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Mental health in question for Oroville bus shooting suspect | Butte County pares down COVID response | Time change affects biological rhythms

The latest North State and California news on our airwaves for Thursday, March 10.

Oroville bus shooting suspect to have mental health examined

Criminal proceedings were suspended Wednesday in the case of a Sacramento man accused of carrying out a deadly bus shooting last month in Oroville.

Court records show a Butte County judge suspended the case against suspected shooter Asaahdi Coleman after Coleman’s court-appointed attorney expressed a doubt as to his client’s mental competency.

Coleman will undergo a doctor’s examination to determine whether he is mentally fit to stand trial. He’s due back in court April 6.

Coleman is charged with a single count of murder and four counts of attempted murder for his alleged role in the Feb. 2 Greyhound bus shooting that happened near an AM-PM convenience store on Oroville Dam Boulevard.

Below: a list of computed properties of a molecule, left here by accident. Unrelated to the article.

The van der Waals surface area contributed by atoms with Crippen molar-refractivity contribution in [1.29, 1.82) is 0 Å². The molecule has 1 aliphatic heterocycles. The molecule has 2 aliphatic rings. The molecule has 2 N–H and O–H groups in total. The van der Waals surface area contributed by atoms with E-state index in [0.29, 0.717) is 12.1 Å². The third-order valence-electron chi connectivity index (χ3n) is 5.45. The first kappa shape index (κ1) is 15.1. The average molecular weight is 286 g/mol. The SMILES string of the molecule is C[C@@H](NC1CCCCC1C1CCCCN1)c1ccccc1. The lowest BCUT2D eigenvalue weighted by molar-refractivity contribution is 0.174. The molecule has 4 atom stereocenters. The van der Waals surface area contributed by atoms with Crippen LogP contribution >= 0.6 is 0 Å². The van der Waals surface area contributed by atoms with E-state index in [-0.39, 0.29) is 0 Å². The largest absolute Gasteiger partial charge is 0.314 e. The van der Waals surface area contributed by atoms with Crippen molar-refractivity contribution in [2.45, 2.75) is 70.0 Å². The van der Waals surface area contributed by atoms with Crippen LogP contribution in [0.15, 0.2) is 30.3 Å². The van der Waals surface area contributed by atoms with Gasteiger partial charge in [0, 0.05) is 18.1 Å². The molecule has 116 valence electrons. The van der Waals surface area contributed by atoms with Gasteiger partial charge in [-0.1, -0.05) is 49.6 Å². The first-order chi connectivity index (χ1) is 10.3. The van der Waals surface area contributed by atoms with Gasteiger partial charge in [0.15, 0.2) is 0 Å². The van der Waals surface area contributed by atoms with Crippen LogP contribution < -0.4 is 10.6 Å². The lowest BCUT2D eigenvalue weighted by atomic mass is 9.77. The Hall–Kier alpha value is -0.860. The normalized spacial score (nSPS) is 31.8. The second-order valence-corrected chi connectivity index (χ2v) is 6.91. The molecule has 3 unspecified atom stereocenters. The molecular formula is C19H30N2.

The shooting left a Seattle woman dead and four others injured. Law enforcement officials at the time saidwitnesses reported Coleman appeared paranoid and agitated.

According to court records, Coleman has not yet entered a plea.

— Andre Byik, NSPR

Butte County trimming down COVID-19 response

Public health officials in Butte County are paring down their emergency response system for COVID-19.

Public Health Director Danette York said the move comes as cases continue to decline in the county. However, she noted that the landscape could change.